Ever wondered what gaming is doing to your brain? It’s not all DOOM; in fact, it’s positively fascinating.
Home gaming, or playing a computer game on a console in your home is commonplace now, but that’s 50 years in the making. Home gaming started life in 1972 with the Magnavox Odyssey, a crude design that arrived complete with board game paraphernalia. In fact, 1972 was considered the golden era of gaming, and also known as the first generation of gaming.
If we scroll forward to 1993 and what's considered the 5th generation of home gaming, we are getting into an era that is recognizable (only just) to the high-tech gaming consoles and hard wear we know today. The 5th generation was made remarkable by 3D and, of course, the 64GB of memory, and anyone who played the Sega Saturn knows these were magical times.
Between 1993 and 2001, gaming was still a solitary occupation, although, with the addition of multiple handset ports, you could still play with other people in the same room, but not with others online. Gaming at this time was all about titles such as Mortal Kombat II, Super Mario Bros, and Super Street Fighter II; the games, mainly Mortal Kombat, although limited, have become a cult experience - pixelated graphics and all.
Today, gamers don’t know they’re born as there is so much choice (too much). An entire online world is just waiting for them to dive into. There’s no such thing as dial-up internet anymore; just switch on, log in, and reach out. The world becomes smaller and more accessible, and new friends with similar interests are just a click away.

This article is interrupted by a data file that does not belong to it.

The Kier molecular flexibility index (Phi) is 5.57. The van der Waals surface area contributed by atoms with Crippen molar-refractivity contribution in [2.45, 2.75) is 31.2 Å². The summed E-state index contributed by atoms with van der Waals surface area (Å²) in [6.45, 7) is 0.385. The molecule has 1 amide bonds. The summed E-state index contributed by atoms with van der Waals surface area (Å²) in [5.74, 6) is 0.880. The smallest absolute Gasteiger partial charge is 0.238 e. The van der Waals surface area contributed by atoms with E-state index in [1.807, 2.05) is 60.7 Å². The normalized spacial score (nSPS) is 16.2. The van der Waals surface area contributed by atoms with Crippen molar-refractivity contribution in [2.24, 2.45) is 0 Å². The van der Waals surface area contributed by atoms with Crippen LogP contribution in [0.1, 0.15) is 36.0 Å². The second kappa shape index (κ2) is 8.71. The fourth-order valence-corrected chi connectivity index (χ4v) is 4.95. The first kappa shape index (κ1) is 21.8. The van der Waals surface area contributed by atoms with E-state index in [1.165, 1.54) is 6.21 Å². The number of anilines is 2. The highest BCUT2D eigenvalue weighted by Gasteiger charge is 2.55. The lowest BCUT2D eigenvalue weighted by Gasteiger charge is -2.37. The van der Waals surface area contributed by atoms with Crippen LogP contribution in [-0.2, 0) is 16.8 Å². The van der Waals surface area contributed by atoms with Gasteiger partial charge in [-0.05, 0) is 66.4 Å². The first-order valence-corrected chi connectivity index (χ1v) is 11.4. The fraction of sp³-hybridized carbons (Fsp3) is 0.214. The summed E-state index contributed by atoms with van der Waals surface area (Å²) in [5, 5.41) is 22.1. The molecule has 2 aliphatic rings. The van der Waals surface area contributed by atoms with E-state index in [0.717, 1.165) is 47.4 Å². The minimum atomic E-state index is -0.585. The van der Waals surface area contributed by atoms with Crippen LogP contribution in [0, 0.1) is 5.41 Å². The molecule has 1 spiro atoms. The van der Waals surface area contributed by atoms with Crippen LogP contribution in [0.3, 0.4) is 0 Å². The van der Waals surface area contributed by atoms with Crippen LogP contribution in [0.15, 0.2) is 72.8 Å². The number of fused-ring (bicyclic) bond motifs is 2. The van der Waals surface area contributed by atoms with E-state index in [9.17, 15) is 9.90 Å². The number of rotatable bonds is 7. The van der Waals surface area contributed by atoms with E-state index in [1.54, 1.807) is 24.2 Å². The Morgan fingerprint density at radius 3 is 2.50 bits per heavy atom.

Some may be skeptical, but Gen X and the generations after can see the benefits of gaming. For instance, improved hand-eye coordination and better reflexes, better memory skills, a boost to everyday cognitive function, and improvements to lateral thinking and problem-solving techniques while increasing creativity, can all be attributed to gaming.
Now we know some of the benefits of gaming, let’s dig a little deeper to understand the less obvious and surprising bonuses of gaming…
Better Hand-Eye Coordination and Faster Reflexes
Gaming analysts consistently cited the main benefit of gaming as improved hand-eye coordination and faster reflexes, and what’s wrong with that? Nothing! Except you can improve those skills by playing football or tennis in the fresh air and benefit from some vitamin D at the same time.
Except in real life, the value of what we learn depends on our opponent; we will not improve our game by playing beginner's tennis. Let’s face it, most people will never play against Roger Federer or Serena Williams, but online you can. Gaming will help you to understand your game and play better, improving your reaction time and decision-making skills.
To get technical, in the case of Uttal et al., 2013, a meta-analysis cited in several journals concluded that improvements in reflexes, namely spatial skills, significantly improved by playing multiplayer shooter games such as Call of Duty or Halo when compared to the effect on the brain of degree-level courses (first-year engineering) even though the courses were explicitly designed to increase a young person's spatial skills.
What's more, these enhanced skills and reflexes could be gained in a relatively brief period compared to education-led activities, and to add the icing to the cake, the analysis found the brain retained the learning and could transfer these skills to other tasks.
Gaming Increases Cognitive Function and Improves Memory